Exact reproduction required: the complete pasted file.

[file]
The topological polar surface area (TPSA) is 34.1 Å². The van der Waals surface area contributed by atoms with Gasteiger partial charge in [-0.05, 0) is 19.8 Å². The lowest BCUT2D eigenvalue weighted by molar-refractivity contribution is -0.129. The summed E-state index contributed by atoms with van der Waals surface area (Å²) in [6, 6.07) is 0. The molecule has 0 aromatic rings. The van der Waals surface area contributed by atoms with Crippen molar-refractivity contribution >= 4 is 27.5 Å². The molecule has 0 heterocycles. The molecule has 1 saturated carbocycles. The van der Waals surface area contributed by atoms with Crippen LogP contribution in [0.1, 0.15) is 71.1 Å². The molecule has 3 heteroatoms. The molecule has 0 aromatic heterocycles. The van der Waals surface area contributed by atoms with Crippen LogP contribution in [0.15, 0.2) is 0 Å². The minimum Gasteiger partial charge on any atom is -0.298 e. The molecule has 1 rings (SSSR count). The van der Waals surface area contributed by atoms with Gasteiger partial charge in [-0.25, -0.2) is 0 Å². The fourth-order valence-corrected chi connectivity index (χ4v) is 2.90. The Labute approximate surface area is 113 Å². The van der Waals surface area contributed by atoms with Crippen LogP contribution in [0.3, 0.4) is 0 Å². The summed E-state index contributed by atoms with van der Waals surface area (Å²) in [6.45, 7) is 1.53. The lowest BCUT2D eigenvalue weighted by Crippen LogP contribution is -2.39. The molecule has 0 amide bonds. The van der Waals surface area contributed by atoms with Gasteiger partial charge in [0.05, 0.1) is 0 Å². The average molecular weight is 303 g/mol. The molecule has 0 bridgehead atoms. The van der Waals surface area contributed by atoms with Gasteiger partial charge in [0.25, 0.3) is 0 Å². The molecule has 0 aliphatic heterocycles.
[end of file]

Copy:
The topological polar surface area (TPSA) is 34.1 Å². The van der Waals surface area contributed by atoms with Gasteiger partial charge in [-0.05, 0) is 19.8 Å². The lowest BCUT2D eigenvalue weighted by molar-refractivity contribution is -0.129. The summed E-state index contributed by atoms with van der Waals surface area (Å²) in [6, 6.07) is 0. The molecule has 0 aromatic rings. The van der Waals surface area contributed by atoms with Crippen molar-refractivity contribution >= 4 is 27.5 Å². The molecule has 0 heterocycles. The molecule has 1 saturated carbocycles. The van der Waals surface area contributed by atoms with Crippen LogP contribution in [0.1, 0.15) is 71.1 Å². The molecule has 3 heteroatoms. The molecule has 0 aromatic heterocycles. The van der Waals surface area contributed by atoms with Crippen LogP contribution in [0.15, 0.2) is 0 Å². The minimum Gasteiger partial charge on any atom is -0.298 e. The molecule has 1 rings (SSSR count). The van der Waals surface area contributed by atoms with Gasteiger partial charge in [-0.25, -0.2) is 0 Å². The fourth-order valence-corrected chi connectivity index (χ4v) is 2.90. The Labute approximate surface area is 113 Å². The van der Waals surface area contributed by atoms with Crippen LogP contribution in [0.3, 0.4) is 0 Å². The summed E-state index contributed by atoms with van der Waals surface area (Å²) in [6.45, 7) is 1.53. The lowest BCUT2D eigenvalue weighted by Crippen LogP contribution is -2.39. The molecule has 0 amide bonds. The van der Waals surface area contributed by atoms with Gasteiger partial charge in [0.05, 0.1) is 0 Å². The average molecular weight is 303 g/mol. The molecule has 0 bridgehead atoms. The van der Waals surface area contributed by atoms with Gasteiger partial charge in [0.25, 0.3) is 0 Å². The molecule has 0 aliphatic heterocycles.